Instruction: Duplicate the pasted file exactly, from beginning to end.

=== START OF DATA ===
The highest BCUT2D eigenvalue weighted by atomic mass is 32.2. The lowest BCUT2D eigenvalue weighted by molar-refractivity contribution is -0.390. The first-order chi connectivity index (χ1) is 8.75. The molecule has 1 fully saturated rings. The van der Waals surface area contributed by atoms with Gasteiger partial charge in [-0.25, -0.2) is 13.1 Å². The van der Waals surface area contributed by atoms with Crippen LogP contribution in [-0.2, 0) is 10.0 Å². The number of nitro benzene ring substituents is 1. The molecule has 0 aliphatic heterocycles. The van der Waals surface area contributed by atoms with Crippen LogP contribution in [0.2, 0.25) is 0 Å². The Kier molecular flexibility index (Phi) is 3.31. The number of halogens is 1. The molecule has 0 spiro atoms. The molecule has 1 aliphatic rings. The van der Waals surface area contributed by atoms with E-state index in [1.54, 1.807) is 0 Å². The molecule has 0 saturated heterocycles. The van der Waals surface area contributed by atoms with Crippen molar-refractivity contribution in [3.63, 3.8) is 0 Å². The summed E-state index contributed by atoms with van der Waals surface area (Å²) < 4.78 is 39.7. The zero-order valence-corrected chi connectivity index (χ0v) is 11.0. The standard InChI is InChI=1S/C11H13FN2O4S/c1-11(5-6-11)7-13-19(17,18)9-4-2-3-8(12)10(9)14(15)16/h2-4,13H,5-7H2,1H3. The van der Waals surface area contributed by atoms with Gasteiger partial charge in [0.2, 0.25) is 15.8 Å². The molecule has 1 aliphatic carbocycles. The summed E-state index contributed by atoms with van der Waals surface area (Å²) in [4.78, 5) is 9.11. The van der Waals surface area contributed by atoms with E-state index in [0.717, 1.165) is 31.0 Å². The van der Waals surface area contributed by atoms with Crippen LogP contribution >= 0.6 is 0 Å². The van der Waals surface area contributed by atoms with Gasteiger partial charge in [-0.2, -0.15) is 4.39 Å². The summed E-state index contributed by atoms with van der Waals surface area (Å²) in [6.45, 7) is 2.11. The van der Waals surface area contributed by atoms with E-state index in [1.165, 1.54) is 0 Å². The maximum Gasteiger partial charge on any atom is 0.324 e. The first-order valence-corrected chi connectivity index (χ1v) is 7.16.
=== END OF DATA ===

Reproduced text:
The highest BCUT2D eigenvalue weighted by atomic mass is 32.2. The lowest BCUT2D eigenvalue weighted by molar-refractivity contribution is -0.390. The first-order chi connectivity index (χ1) is 8.75. The molecule has 1 fully saturated rings. The van der Waals surface area contributed by atoms with Gasteiger partial charge in [-0.25, -0.2) is 13.1 Å². The van der Waals surface area contributed by atoms with Crippen LogP contribution in [-0.2, 0) is 10.0 Å². The number of nitro benzene ring substituents is 1. The molecule has 0 aliphatic heterocycles. The van der Waals surface area contributed by atoms with Crippen LogP contribution in [0.2, 0.25) is 0 Å². The Kier molecular flexibility index (Phi) is 3.31. The number of halogens is 1. The molecule has 0 spiro atoms. The molecule has 1 aliphatic rings. The van der Waals surface area contributed by atoms with E-state index in [1.54, 1.807) is 0 Å². The molecule has 0 saturated heterocycles. The van der Waals surface area contributed by atoms with Crippen molar-refractivity contribution in [3.63, 3.8) is 0 Å². The summed E-state index contributed by atoms with van der Waals surface area (Å²) < 4.78 is 39.7. The zero-order valence-corrected chi connectivity index (χ0v) is 11.0. The standard InChI is InChI=1S/C11H13FN2O4S/c1-11(5-6-11)7-13-19(17,18)9-4-2-3-8(12)10(9)14(15)16/h2-4,13H,5-7H2,1H3. The van der Waals surface area contributed by atoms with Gasteiger partial charge in [0.2, 0.25) is 15.8 Å². The molecule has 1 aliphatic carbocycles. The summed E-state index contributed by atoms with van der Waals surface area (Å²) in [4.78, 5) is 9.11. The van der Waals surface area contributed by atoms with E-state index in [0.717, 1.165) is 31.0 Å². The van der Waals surface area contributed by atoms with Crippen LogP contribution >= 0.6 is 0 Å². The van der Waals surface area contributed by atoms with Gasteiger partial charge in [-0.2, -0.15) is 4.39 Å². The summed E-state index contributed by atoms with van der Waals surface area (Å²) in [6.45, 7) is 2.11. The van der Waals surface area contributed by atoms with E-state index in [1.165, 1.54) is 0 Å². The maximum Gasteiger partial charge on any atom is 0.324 e. The first-order valence-corrected chi connectivity index (χ1v) is 7.16.